How to Communicate so that People Listen

March 10, 2015 By Caitlin Sellers

Colleen Cassel, an Executive and Career Coach for individuals and organizations who want to accelerate growth solutions in business and life delivered a riveting presentation to a group of career-minded women in Charlotte with a simple message: how to communicate with people so they will listen.

Colleen  Cassel

Communication is key to getting a job in management. A study released from the University of Pittsburgh states that communication is the number one skill in job success.

We can all agree that communication can make or break a relationship - whether it's navigating interpersonal relationships at work, pitching ideas, presenting information or negotiating a raise. It should be no surprise that over 70% of our day is spent communicating.

7 tips for communicating so that people will listen:

1. Share Personal Information

In business, Colleen suggests inserting or contributing personal information because it allows people to trust you more and it makes for a more open conversation.

2. Listen More

On average, we hear 100 words per minute and speak 850 words per minute. As professionals we need to learn to really engage in listening without tuning out or thinking about the next response.

3. Pay Attention

Stay focused. Remember to stay present! Give your audience undivided attention and acknowledge the message. Maintain eye contact while communicating.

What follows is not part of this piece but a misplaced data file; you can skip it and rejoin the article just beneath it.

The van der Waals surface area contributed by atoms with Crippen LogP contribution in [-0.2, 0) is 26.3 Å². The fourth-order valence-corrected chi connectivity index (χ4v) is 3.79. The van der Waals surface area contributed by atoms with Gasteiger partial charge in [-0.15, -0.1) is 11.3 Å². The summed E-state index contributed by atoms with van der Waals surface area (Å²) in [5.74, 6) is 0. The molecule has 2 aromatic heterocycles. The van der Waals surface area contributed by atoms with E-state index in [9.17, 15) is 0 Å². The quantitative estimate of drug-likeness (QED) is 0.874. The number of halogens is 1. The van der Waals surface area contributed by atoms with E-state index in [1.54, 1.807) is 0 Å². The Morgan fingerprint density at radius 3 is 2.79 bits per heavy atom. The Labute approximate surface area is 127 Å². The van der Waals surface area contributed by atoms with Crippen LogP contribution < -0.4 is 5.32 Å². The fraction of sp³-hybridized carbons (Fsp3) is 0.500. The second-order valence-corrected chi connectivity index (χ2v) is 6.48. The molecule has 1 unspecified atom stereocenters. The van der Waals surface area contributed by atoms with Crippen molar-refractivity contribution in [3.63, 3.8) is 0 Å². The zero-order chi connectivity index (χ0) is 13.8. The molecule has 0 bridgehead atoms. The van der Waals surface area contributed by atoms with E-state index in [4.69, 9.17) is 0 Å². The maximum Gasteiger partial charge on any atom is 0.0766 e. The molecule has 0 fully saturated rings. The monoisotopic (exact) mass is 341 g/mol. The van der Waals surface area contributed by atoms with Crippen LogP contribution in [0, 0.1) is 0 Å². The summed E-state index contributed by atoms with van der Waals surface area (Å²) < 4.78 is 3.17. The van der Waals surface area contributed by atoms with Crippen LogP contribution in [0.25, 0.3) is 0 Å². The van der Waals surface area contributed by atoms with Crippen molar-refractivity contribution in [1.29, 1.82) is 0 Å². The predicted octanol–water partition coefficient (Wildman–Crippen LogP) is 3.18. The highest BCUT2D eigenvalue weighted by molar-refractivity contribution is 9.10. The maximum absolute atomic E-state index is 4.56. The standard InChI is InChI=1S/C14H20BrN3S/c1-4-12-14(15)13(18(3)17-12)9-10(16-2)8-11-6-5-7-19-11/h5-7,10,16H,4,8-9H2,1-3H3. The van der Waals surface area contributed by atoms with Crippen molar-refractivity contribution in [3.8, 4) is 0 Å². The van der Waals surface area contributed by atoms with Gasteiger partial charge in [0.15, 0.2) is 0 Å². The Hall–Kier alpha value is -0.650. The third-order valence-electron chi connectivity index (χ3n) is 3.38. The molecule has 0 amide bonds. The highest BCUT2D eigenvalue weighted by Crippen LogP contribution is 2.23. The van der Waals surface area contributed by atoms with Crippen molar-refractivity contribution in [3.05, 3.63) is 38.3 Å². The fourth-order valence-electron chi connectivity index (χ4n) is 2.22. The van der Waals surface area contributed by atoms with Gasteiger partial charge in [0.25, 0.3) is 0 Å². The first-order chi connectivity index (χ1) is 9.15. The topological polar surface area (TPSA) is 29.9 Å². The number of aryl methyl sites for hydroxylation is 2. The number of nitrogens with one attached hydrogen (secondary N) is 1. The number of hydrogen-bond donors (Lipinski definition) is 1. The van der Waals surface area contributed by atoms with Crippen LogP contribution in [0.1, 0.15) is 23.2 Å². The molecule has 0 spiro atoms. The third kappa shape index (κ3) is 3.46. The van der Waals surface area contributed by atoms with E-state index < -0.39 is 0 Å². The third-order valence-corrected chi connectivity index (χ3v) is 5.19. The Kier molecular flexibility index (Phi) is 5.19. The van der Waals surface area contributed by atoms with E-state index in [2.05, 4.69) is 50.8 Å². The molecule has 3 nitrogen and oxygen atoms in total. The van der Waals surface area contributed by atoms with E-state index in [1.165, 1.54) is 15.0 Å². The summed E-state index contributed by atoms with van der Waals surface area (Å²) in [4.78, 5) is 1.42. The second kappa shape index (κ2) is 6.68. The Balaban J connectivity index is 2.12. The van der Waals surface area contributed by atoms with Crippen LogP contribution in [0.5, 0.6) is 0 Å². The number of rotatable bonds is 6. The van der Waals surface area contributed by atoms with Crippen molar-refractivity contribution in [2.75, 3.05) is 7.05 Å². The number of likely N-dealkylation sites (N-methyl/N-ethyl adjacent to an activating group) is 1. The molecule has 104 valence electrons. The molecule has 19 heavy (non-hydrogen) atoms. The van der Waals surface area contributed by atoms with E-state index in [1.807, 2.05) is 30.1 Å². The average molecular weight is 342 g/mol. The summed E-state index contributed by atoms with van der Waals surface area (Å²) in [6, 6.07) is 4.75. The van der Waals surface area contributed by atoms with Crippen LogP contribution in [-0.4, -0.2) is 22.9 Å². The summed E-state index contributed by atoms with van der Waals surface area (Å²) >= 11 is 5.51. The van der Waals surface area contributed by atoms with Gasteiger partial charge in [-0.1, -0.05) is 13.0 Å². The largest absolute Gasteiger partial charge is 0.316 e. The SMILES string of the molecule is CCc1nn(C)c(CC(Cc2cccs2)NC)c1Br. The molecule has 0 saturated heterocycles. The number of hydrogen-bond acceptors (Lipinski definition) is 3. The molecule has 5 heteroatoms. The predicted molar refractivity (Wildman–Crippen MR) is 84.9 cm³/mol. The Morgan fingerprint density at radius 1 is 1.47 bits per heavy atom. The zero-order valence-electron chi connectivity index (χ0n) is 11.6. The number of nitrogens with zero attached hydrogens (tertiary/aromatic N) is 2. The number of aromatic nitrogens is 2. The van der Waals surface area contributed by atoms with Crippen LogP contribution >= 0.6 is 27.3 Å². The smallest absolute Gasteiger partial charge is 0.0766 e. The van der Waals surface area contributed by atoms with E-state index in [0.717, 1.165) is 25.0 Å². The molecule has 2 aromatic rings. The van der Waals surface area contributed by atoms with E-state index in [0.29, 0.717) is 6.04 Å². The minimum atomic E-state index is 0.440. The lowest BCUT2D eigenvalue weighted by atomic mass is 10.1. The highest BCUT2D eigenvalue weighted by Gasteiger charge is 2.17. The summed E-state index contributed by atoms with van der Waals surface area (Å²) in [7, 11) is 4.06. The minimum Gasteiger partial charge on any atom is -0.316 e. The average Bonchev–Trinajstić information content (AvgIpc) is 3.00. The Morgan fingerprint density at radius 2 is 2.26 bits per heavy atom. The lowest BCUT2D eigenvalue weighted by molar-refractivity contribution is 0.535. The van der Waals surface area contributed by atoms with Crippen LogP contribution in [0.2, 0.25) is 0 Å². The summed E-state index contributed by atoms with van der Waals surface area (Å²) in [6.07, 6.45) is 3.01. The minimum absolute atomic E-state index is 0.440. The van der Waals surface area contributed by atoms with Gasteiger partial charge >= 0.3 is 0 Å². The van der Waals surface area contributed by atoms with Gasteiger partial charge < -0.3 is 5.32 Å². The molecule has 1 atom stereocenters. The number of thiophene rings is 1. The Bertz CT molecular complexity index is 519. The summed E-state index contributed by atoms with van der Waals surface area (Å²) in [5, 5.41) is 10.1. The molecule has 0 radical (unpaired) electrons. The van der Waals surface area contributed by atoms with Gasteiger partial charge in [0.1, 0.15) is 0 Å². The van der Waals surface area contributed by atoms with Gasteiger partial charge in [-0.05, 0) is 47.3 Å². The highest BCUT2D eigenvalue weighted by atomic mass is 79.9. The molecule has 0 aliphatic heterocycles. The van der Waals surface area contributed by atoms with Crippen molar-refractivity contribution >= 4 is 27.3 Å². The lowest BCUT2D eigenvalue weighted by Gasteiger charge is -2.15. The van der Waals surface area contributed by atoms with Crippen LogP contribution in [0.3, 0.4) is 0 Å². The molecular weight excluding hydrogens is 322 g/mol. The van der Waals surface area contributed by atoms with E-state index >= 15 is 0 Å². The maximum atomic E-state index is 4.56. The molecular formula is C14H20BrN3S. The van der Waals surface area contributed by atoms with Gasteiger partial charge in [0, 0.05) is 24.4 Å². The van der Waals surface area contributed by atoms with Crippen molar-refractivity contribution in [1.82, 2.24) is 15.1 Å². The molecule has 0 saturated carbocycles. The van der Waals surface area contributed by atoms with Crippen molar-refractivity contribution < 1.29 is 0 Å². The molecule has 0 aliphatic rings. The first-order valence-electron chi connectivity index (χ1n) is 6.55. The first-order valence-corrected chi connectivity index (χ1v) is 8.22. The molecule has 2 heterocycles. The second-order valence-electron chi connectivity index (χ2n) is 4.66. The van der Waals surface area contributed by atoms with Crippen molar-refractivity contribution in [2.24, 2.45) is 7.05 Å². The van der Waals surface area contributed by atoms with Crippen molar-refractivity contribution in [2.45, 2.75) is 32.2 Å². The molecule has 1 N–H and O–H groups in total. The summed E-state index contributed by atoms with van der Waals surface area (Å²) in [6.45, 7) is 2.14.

4. Show You’re Listening

Use body language and gestures to convey attention. Nod, smile and other facial expressions. Make sure your posture is inviting and open, rather than closed off. Crossed arms can send the message that you're uninterested in the conversation.

5. Provide Feedback

Reflect on what is being said and ask meaningful questions. Paraphrasing is also a good technique to show that you’ve been listening: “What I’m hearing is….” Or “Sounds like you are saying…”

6. Defer Judgment

Don’t interrupt people and do not prejudge a conversation!

7. Respond Appropriately

Always respond with respect and understanding.

The one takeaway that I think the entire room walked away with was how important LISTENING is to a conversation. Communication is more about listening than speaking. When you do speak, each word should add value to the conversation.

When people meet someone new for the first time, they can make a judgment of them in just 7 seconds. SEVEN SECONDS! You may wonder how the other person perceives your communication style and is able to make a snap-judgment so quickly! Here’s how it’s broken down:

55% is body language

38% is tone of voice

7% are the words you’re actually saying


Communication can be broken down into four different behavioral styles: the Driver, the Analytical, the Influencer, and the Supportive. Everyone has a primary communication style.

Colleen recommends adjusting your communication style to match whoever it is you’re engaging with. For instance, if you have a dominant behavioral style (the Driver) and you need to talk to an Analytical communicator about a new project you should approach the conversation prepared to answer questions and match the slow-methodical pace of the Analytical.

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Caitlin Sellers

Business growth is Caitlin’s focus, people is her passion and digital marketing is her niche. She enjoys advising professionals and businesses about digital marketing and providing inbound marketing strategy and services. Additionally, Caitlin's the energetic community organizer for Local Levo Charlotte in which she provide s the opportunity to elevate women's careers.